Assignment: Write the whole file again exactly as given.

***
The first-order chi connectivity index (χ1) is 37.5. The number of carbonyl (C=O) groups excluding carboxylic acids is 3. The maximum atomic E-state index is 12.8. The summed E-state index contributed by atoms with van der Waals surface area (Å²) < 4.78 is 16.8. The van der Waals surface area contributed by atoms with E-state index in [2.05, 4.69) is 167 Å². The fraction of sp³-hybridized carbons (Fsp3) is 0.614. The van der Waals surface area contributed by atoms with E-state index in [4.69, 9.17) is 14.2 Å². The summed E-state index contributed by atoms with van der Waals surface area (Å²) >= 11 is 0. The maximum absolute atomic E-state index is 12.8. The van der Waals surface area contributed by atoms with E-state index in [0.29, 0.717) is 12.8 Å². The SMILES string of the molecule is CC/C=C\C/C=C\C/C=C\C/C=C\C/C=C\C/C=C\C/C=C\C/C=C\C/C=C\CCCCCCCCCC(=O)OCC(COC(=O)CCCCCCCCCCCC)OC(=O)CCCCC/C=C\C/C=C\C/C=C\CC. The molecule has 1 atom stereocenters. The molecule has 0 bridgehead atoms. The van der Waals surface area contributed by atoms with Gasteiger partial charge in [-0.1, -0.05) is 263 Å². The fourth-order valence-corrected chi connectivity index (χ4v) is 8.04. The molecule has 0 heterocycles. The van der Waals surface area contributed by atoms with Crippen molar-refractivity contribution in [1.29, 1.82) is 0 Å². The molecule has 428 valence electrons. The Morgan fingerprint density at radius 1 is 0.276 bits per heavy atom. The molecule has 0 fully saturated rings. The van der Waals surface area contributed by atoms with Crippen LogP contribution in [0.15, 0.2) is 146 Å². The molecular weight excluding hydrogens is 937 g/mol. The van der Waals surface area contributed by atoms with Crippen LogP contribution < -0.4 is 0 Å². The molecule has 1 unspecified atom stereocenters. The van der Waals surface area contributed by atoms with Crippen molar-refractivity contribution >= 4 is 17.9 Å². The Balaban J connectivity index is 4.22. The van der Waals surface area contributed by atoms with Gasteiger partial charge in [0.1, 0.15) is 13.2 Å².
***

The first-order chi connectivity index (χ1) is 37.5. The number of carbonyl (C=O) groups excluding carboxylic acids is 3. The maximum atomic E-state index is 12.8. The summed E-state index contributed by atoms with van der Waals surface area (Å²) < 4.78 is 16.8. The van der Waals surface area contributed by atoms with E-state index in [2.05, 4.69) is 167 Å². The fraction of sp³-hybridized carbons (Fsp3) is 0.614. The van der Waals surface area contributed by atoms with E-state index in [4.69, 9.17) is 14.2 Å². The summed E-state index contributed by atoms with van der Waals surface area (Å²) >= 11 is 0. The maximum absolute atomic E-state index is 12.8. The van der Waals surface area contributed by atoms with E-state index in [0.29, 0.717) is 12.8 Å². The SMILES string of the molecule is CC/C=C\C/C=C\C/C=C\C/C=C\C/C=C\C/C=C\C/C=C\C/C=C\C/C=C\CCCCCCCCCC(=O)OCC(COC(=O)CCCCCCCCCCCC)OC(=O)CCCCC/C=C\C/C=C\C/C=C\CC. The molecule has 1 atom stereocenters. The molecule has 0 bridgehead atoms. The van der Waals surface area contributed by atoms with Gasteiger partial charge in [-0.1, -0.05) is 263 Å². The fourth-order valence-corrected chi connectivity index (χ4v) is 8.04. The molecule has 0 heterocycles. The van der Waals surface area contributed by atoms with Crippen molar-refractivity contribution in [1.29, 1.82) is 0 Å². The molecule has 428 valence electrons. The Morgan fingerprint density at radius 1 is 0.276 bits per heavy atom. The molecule has 0 fully saturated rings. The van der Waals surface area contributed by atoms with Crippen LogP contribution in [0.15, 0.2) is 146 Å². The molecular weight excluding hydrogens is 937 g/mol. The van der Waals surface area contributed by atoms with Crippen LogP contribution < -0.4 is 0 Å². The molecule has 1 unspecified atom stereocenters. The van der Waals surface area contributed by atoms with Crippen molar-refractivity contribution >= 4 is 17.9 Å². The Balaban J connectivity index is 4.22. The van der Waals surface area contributed by atoms with Gasteiger partial charge in [0.1, 0.15) is 13.2 Å².